Indigo Bunting

A tiny spot of neon-bright blue shined in the middle of the big, privet-choked field that separates the road where I walk from highway 441. A very small bird stood out against the tangled background like a drop of purest blue. An Indigo Bunting. And it chanted a song as bright as its color, sweet-sweet, chew-chew, sweet-sweet, that rang clear, even through the constant traffic noise of the highway. 

It was sitting in the top of a bare dead branch that stuck up above the leaves and flowers of a chinaberry tree, facing the morning sun and singing and singing. It’s the first Indigo Bunting I’ve seen here this season – one of our last summer birds to return. An Indigo Bunting is a very small, compact bird, intensely blue all over. It prefers shrubby, weedy habitat with dense cover, like this old field. If we’re lucky, it may stay here to nest.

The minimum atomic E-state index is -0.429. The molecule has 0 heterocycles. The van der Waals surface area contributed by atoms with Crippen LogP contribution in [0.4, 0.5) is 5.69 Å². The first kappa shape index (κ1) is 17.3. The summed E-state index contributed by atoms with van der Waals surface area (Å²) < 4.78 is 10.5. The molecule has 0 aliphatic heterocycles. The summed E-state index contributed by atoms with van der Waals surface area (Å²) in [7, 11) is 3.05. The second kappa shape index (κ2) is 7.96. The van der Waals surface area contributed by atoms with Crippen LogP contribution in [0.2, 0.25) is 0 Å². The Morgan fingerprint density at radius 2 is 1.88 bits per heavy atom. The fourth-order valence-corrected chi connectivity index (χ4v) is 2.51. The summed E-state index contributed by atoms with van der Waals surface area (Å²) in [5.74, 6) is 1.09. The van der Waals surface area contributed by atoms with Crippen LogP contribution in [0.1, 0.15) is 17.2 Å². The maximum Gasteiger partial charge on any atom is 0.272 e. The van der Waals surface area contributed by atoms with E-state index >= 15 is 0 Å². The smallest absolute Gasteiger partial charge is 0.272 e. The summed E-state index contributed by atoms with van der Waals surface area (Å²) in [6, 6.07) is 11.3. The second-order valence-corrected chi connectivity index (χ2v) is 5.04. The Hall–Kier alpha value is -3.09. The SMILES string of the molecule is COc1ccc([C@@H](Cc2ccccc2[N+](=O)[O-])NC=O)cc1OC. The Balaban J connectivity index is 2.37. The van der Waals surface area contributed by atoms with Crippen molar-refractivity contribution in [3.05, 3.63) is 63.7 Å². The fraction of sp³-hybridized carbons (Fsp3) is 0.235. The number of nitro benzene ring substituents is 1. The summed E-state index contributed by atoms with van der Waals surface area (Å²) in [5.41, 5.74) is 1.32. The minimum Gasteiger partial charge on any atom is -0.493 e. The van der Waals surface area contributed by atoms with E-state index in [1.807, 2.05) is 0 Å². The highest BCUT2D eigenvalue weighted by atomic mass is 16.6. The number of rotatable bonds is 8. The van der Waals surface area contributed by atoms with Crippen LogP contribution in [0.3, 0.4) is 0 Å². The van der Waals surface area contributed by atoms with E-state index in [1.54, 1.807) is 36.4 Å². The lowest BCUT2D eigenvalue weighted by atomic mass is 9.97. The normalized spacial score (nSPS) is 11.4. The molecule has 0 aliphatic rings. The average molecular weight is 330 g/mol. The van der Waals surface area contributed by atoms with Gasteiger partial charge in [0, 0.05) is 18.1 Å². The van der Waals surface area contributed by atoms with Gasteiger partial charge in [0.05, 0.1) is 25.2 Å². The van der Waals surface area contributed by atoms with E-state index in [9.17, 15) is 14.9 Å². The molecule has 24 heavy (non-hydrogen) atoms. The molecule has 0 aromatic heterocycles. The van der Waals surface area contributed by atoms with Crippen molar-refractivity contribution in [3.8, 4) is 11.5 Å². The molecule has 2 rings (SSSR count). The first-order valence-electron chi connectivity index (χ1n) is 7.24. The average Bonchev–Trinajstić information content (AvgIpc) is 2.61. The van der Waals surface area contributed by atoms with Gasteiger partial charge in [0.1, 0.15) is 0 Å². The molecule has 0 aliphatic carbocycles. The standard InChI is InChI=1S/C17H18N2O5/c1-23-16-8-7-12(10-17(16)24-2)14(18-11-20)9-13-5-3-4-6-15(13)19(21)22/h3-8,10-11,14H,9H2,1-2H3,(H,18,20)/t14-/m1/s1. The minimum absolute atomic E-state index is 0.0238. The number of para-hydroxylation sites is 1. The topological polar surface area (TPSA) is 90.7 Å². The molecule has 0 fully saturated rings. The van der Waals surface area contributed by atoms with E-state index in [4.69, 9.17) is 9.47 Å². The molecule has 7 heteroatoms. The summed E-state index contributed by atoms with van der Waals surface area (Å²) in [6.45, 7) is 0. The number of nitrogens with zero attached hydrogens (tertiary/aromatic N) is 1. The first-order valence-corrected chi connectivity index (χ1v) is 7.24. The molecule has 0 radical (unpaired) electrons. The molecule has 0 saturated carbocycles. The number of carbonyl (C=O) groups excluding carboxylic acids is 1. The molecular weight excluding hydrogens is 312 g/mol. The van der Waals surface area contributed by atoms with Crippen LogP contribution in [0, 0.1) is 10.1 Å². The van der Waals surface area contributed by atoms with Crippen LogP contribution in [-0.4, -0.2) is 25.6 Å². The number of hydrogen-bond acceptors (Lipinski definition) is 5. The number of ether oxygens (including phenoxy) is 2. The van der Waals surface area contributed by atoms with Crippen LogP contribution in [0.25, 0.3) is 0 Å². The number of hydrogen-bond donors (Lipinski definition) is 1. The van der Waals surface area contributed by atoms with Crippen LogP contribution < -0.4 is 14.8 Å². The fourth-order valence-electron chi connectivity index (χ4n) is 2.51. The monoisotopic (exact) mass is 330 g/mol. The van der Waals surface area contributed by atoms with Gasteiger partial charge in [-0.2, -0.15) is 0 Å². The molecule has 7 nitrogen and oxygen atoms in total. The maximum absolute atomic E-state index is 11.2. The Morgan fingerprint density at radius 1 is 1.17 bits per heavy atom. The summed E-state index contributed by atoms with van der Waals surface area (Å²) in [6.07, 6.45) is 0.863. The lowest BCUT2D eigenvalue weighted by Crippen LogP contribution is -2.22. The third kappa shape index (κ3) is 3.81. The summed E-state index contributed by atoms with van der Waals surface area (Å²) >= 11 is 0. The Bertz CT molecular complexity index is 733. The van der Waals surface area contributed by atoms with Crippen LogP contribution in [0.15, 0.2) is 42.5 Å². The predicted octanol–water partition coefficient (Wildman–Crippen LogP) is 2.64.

Somehow this morning that little spot of color lifted my spirits immensely. As I walked, my thoughts had often wandered to other things, especially to the changes the coronavirus pandemic has brought into our lives. I think I’ve known from the beginning that this is not something that would soon be gone, though there was the temptation to think of it that way. Our lives are likely to change for a very long time, though we don’t yet know exactly how. And today this was much on my mind. Despite the actions of our governor and the president, and despite the very natural desire in us all to get back to our normal lives – it simply isn’t going to happen easily. Or soon. And I think that’s just very hard to fully comprehend. And even harder to accept and begin to adjust, to figure out exactly what kind of changes we need to make, and how. 

So this morning these thoughts and many more were on my mind, when the cheerful song and brilliant blue of the little Indigo Bunting brought me back to the moment. This moment. This day. This small miracle of a tiny, beautiful bird, singing in an overgrown field.

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